Joe wasn't perfect, but his love for and devotion to his family were exemplary. He was complex, someone whose character and individualism were continually evolving and expanding. He was that rare person who recognized and understood his defects of character and tried his best to remedy them. And that's a gift, to be that self-aware and to have the further ability to act on that awareness while still a young person, to make progress toward being a better person. He could be quiet, unassuming, self-effacing, and also generous, kind, funny, sometimes moody. The New York Times called him "brainy, brawny, and balanced." That captures it.

In the end, of course, there wasn't enough time, and Joe couldn't escape.

For me, that realization occurred around 2 a.m. the morning of Sept. 12 as I watched TV in Joe's house. I had purposefully kept myself away from the TV most of the previous day, but as I lay on the couch and watched footage of the buildings falling time after time, the certainty of his death came to me with a calmness, an acceptance, that surprised me. Maybe it was exhaustion, a result of the daylong battle in my head between denial and panic. Whatever it was, I simply could not deny the devastating reality of those images, and that morning I came to my own conclusions about what happened to Joe.

I wish I could say I continue to accept Joe's death at the hands of terrorists with that same calmness, but I don't.

For me, one of the most difficult aspects of his death is the incompleteness of it. I know he's gone, I know what happened to him, yet I don't. I am left with my imagination and to make up my own story of what happened. Sometimes it's worse than others, but it's always bad.

So the disbelief is still there, along with anger, complete sadness, and a sense that we've been cheated. The only thing I am certain of now is uncertainty, because the unthinkable happened.

This uncertainty is new to me. I think it's new for my generation, too, which is now defined by this horror. Things I used to take for granted are now, at the very least, open to question, which affects everything, from the way I teach history, to the way I teach my children about the world, to the way I think of myself.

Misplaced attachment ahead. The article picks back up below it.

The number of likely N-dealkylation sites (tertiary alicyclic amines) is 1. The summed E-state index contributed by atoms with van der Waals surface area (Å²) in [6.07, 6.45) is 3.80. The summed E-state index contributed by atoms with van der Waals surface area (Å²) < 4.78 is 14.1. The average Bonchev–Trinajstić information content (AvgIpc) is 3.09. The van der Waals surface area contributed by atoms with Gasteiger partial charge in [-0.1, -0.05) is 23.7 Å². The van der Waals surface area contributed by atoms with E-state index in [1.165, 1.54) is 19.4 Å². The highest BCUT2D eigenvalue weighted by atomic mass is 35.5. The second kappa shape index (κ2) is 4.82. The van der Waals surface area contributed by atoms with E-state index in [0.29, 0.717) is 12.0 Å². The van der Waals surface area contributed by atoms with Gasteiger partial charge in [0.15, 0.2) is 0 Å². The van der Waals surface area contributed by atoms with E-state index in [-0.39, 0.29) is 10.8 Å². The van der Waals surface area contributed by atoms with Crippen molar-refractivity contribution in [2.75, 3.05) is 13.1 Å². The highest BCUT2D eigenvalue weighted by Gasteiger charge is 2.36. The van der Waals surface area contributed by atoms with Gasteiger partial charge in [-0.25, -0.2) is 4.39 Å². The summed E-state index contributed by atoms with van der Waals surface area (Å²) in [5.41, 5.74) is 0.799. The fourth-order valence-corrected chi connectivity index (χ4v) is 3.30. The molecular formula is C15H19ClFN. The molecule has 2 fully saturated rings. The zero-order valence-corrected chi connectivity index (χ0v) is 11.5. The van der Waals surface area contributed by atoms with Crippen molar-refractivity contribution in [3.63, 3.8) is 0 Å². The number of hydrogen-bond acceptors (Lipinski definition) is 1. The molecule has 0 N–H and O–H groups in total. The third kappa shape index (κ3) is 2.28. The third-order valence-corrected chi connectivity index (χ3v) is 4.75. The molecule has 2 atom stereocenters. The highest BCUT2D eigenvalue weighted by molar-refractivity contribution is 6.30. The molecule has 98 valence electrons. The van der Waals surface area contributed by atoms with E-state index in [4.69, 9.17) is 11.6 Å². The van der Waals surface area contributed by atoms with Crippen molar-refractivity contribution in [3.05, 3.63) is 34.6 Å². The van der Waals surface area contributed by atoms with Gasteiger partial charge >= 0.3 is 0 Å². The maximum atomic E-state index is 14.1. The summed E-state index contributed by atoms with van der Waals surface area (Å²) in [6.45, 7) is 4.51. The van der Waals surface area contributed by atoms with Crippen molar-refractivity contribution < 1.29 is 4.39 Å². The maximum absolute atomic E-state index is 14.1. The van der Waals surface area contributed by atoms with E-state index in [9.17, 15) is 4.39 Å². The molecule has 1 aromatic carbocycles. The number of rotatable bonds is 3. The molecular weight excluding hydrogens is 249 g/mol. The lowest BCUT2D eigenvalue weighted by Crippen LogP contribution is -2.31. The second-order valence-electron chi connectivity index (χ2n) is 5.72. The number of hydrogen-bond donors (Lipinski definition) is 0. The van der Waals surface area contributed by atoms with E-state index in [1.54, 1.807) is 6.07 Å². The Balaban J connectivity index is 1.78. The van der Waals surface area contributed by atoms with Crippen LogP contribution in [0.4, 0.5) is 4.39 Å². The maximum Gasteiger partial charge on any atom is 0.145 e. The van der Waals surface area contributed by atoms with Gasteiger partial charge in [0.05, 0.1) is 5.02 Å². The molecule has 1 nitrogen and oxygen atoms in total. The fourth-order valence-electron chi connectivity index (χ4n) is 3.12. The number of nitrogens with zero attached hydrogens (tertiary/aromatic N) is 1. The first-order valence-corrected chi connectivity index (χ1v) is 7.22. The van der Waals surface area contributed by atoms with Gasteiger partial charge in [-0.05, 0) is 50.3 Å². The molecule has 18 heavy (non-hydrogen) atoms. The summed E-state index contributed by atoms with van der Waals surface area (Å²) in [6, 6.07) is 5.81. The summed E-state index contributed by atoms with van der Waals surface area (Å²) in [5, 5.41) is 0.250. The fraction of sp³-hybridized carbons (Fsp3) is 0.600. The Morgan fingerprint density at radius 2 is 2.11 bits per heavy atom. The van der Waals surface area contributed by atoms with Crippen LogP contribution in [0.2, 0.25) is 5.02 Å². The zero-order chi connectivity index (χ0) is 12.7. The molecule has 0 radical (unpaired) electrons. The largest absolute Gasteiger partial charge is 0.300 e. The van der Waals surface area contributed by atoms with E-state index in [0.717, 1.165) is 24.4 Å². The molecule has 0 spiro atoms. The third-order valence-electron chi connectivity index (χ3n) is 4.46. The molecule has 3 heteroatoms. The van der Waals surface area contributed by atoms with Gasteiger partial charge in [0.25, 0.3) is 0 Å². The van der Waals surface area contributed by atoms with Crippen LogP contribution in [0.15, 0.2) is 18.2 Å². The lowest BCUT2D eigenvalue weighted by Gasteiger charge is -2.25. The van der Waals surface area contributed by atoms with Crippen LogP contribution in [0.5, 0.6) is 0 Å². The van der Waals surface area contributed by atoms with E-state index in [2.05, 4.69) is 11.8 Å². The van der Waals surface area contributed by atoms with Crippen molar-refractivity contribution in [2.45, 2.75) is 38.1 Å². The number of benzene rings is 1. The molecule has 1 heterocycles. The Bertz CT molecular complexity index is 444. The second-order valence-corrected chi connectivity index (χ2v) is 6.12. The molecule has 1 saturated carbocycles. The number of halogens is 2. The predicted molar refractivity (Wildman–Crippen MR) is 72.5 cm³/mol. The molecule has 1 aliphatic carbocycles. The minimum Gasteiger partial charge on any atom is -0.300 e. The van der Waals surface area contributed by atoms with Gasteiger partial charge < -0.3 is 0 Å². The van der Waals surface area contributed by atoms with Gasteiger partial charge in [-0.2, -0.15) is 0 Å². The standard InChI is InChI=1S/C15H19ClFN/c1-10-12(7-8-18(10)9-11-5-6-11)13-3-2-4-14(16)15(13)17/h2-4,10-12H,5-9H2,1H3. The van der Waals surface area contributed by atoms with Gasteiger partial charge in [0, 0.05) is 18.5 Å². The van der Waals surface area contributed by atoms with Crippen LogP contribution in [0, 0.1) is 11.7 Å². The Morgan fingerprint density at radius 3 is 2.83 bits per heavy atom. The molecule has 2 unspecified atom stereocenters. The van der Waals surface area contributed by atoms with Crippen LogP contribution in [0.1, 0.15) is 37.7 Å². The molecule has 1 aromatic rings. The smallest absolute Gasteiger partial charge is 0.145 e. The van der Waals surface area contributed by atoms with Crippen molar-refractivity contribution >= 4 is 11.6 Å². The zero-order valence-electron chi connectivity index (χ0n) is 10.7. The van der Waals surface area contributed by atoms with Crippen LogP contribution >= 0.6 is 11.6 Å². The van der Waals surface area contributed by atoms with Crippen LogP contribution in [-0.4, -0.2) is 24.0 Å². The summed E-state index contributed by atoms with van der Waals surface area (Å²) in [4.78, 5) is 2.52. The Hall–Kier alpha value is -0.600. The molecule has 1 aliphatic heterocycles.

I used to think I was a fairly open minded, tolerant, accepting person. But a day or two after the 11th, I was at a gas station with my husband and I gave a long, hard, suspicious look at the man pumping gas, who looked, as they say now, "Middle Eastern." He looked right back at me, too, and held my stare. But that unspoken exchange rattled me. I was taught to be respectful of all ethnicities and colors, and semester after semester, my students and I discussed the injustice and mistreatment that arises as a result of racial hatred and prejudice. But what if that man pumping gas was part of a terrorist cell operating here in the U.S., and readying itself for another attack? How could I be sure?

The day after terrorists killed my brother, a good friend called to see how I was doing and through her tears she said how unfair this all was, how the least we could all expect was to live out our lives. Sept. 11 has knocked us all down a few notches, I think, at least insofar as expectations and certainties are concerned. From our earliest Puritan beginnings, we have considered ourselves and our country to be chosen by God and protected by Him. We have a long history of a social vision determined by progress and divine providence, which we've come to expect. September 11 has forced us to reconsider such expectations, to wonder why we are allowed the luxury of such expectations, when the rest of the world would never indulge them.

Is this new vulnerability a "good" thing or a "bad" thing? Is it innocence lost or arrogance blown to bits? I'm not sure.

By Mary O'Sullivan
  • Dick Meyer